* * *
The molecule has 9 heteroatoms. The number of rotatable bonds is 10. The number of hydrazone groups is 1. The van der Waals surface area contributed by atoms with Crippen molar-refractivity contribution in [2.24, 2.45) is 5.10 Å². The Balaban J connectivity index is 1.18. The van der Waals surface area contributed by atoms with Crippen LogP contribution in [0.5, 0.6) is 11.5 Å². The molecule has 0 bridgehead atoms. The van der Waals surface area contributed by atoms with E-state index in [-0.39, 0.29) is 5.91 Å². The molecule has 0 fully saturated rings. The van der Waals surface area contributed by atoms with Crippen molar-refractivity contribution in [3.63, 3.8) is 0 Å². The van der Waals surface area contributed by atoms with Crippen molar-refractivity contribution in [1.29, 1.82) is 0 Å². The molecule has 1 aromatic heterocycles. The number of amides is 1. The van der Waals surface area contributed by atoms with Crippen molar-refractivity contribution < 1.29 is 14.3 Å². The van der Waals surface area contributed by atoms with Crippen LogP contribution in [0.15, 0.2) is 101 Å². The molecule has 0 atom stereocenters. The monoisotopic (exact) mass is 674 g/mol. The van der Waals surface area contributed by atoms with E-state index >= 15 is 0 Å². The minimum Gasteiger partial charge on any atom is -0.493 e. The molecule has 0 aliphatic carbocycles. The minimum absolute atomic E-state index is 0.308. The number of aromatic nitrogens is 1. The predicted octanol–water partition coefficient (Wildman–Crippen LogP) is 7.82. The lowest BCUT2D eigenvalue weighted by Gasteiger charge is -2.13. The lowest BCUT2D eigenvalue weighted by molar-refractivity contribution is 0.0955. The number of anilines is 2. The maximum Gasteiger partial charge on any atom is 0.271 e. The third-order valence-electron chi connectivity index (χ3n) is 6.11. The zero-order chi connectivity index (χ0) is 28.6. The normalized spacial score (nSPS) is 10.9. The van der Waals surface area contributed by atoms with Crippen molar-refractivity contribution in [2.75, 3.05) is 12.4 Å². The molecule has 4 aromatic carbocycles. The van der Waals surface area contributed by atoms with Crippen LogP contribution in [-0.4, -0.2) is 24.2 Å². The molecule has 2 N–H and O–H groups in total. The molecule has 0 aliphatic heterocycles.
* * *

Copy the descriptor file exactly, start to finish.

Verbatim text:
The molecule has 9 heteroatoms. The number of rotatable bonds is 10. The number of hydrazone groups is 1. The van der Waals surface area contributed by atoms with Crippen molar-refractivity contribution in [2.24, 2.45) is 5.10 Å². The Balaban J connectivity index is 1.18. The van der Waals surface area contributed by atoms with Crippen LogP contribution in [0.5, 0.6) is 11.5 Å². The molecule has 0 bridgehead atoms. The van der Waals surface area contributed by atoms with E-state index in [-0.39, 0.29) is 5.91 Å². The molecule has 0 fully saturated rings. The van der Waals surface area contributed by atoms with Crippen molar-refractivity contribution in [3.63, 3.8) is 0 Å². The van der Waals surface area contributed by atoms with Crippen molar-refractivity contribution in [1.29, 1.82) is 0 Å². The molecule has 1 aromatic heterocycles. The number of amides is 1. The van der Waals surface area contributed by atoms with Crippen molar-refractivity contribution < 1.29 is 14.3 Å². The van der Waals surface area contributed by atoms with Crippen LogP contribution in [0.15, 0.2) is 101 Å². The molecule has 0 atom stereocenters. The monoisotopic (exact) mass is 674 g/mol. The van der Waals surface area contributed by atoms with E-state index >= 15 is 0 Å². The minimum Gasteiger partial charge on any atom is -0.493 e. The molecule has 0 aliphatic carbocycles. The minimum absolute atomic E-state index is 0.308. The number of aromatic nitrogens is 1. The predicted octanol–water partition coefficient (Wildman–Crippen LogP) is 7.82. The lowest BCUT2D eigenvalue weighted by Gasteiger charge is -2.13. The lowest BCUT2D eigenvalue weighted by molar-refractivity contribution is 0.0955. The number of anilines is 2. The maximum Gasteiger partial charge on any atom is 0.271 e. The third-order valence-electron chi connectivity index (χ3n) is 6.11. The zero-order chi connectivity index (χ0) is 28.6. The normalized spacial score (nSPS) is 10.9. The van der Waals surface area contributed by atoms with Crippen molar-refractivity contribution in [2.75, 3.05) is 12.4 Å². The molecule has 4 aromatic carbocycles. The van der Waals surface area contributed by atoms with Crippen LogP contribution in [-0.4, -0.2) is 24.2 Å². The molecule has 2 N–H and O–H groups in total. The molecule has 0 aliphatic heterocycles.